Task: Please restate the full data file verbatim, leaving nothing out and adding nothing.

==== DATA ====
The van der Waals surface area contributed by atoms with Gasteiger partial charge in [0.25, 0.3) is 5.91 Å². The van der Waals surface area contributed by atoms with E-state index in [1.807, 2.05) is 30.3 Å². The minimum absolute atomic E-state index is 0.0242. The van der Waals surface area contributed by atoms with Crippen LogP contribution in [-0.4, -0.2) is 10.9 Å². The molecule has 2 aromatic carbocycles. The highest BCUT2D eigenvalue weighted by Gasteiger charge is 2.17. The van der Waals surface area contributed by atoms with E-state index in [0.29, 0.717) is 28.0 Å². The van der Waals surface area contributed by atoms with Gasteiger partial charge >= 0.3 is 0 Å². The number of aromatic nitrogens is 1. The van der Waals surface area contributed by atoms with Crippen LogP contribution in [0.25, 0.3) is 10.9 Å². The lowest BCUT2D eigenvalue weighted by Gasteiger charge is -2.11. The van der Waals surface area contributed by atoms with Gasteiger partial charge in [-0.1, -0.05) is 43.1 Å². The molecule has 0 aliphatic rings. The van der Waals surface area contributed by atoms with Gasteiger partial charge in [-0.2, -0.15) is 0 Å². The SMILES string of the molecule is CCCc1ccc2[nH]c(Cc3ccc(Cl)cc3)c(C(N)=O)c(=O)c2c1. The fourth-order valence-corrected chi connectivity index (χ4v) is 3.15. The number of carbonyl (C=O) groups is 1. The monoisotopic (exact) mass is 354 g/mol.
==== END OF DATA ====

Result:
The van der Waals surface area contributed by atoms with Gasteiger partial charge in [0.25, 0.3) is 5.91 Å². The van der Waals surface area contributed by atoms with E-state index in [1.807, 2.05) is 30.3 Å². The minimum absolute atomic E-state index is 0.0242. The van der Waals surface area contributed by atoms with Crippen LogP contribution in [-0.4, -0.2) is 10.9 Å². The molecule has 2 aromatic carbocycles. The highest BCUT2D eigenvalue weighted by Gasteiger charge is 2.17. The van der Waals surface area contributed by atoms with E-state index in [0.29, 0.717) is 28.0 Å². The van der Waals surface area contributed by atoms with Gasteiger partial charge >= 0.3 is 0 Å². The number of aromatic nitrogens is 1. The van der Waals surface area contributed by atoms with Crippen LogP contribution in [0.25, 0.3) is 10.9 Å². The lowest BCUT2D eigenvalue weighted by Gasteiger charge is -2.11. The van der Waals surface area contributed by atoms with Gasteiger partial charge in [-0.1, -0.05) is 43.1 Å². The molecule has 0 aliphatic rings. The van der Waals surface area contributed by atoms with Gasteiger partial charge in [-0.2, -0.15) is 0 Å². The SMILES string of the molecule is CCCc1ccc2[nH]c(Cc3ccc(Cl)cc3)c(C(N)=O)c(=O)c2c1. The fourth-order valence-corrected chi connectivity index (χ4v) is 3.15. The number of carbonyl (C=O) groups is 1. The monoisotopic (exact) mass is 354 g/mol.